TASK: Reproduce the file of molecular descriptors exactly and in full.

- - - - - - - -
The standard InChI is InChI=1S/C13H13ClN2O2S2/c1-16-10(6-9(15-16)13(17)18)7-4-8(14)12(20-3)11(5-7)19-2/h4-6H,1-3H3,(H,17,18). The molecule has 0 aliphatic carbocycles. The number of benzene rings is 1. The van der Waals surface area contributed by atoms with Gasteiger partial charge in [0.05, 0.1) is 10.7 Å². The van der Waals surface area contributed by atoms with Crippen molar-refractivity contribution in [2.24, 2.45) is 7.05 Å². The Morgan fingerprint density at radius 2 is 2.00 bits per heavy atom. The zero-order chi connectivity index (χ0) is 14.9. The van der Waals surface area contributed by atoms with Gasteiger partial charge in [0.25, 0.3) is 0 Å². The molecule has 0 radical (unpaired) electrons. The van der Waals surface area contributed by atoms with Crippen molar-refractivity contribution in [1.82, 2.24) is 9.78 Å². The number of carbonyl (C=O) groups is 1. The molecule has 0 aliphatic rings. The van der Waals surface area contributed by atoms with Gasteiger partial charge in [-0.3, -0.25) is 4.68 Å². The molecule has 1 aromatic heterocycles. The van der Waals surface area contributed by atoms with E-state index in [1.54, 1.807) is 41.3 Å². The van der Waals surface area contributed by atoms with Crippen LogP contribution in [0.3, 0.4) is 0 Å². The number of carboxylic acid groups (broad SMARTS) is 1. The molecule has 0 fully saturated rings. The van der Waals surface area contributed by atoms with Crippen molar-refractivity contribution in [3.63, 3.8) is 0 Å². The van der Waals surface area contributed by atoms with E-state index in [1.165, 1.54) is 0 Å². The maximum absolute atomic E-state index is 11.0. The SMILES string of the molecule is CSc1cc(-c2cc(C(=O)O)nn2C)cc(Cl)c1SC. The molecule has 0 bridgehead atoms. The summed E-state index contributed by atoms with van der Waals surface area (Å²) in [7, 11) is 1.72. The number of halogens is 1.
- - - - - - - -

The standard InChI is InChI=1S/C13H13ClN2O2S2/c1-16-10(6-9(15-16)13(17)18)7-4-8(14)12(20-3)11(5-7)19-2/h4-6H,1-3H3,(H,17,18). The molecule has 0 aliphatic carbocycles. The number of benzene rings is 1. The van der Waals surface area contributed by atoms with Gasteiger partial charge in [0.05, 0.1) is 10.7 Å². The van der Waals surface area contributed by atoms with Crippen molar-refractivity contribution in [2.24, 2.45) is 7.05 Å². The Morgan fingerprint density at radius 2 is 2.00 bits per heavy atom. The zero-order chi connectivity index (χ0) is 14.9. The van der Waals surface area contributed by atoms with Gasteiger partial charge in [0.25, 0.3) is 0 Å². The molecule has 0 radical (unpaired) electrons. The van der Waals surface area contributed by atoms with Crippen molar-refractivity contribution in [1.82, 2.24) is 9.78 Å². The number of carbonyl (C=O) groups is 1. The molecule has 0 aliphatic rings. The van der Waals surface area contributed by atoms with Gasteiger partial charge in [-0.3, -0.25) is 4.68 Å². The molecule has 1 aromatic heterocycles. The van der Waals surface area contributed by atoms with E-state index in [1.54, 1.807) is 41.3 Å². The van der Waals surface area contributed by atoms with Crippen LogP contribution in [0.3, 0.4) is 0 Å². The number of carboxylic acid groups (broad SMARTS) is 1. The molecule has 0 fully saturated rings. The van der Waals surface area contributed by atoms with Crippen molar-refractivity contribution in [3.63, 3.8) is 0 Å². The van der Waals surface area contributed by atoms with E-state index in [1.165, 1.54) is 0 Å². The maximum absolute atomic E-state index is 11.0. The SMILES string of the molecule is CSc1cc(-c2cc(C(=O)O)nn2C)cc(Cl)c1SC. The molecule has 0 bridgehead atoms. The summed E-state index contributed by atoms with van der Waals surface area (Å²) in [7, 11) is 1.72. The number of halogens is 1.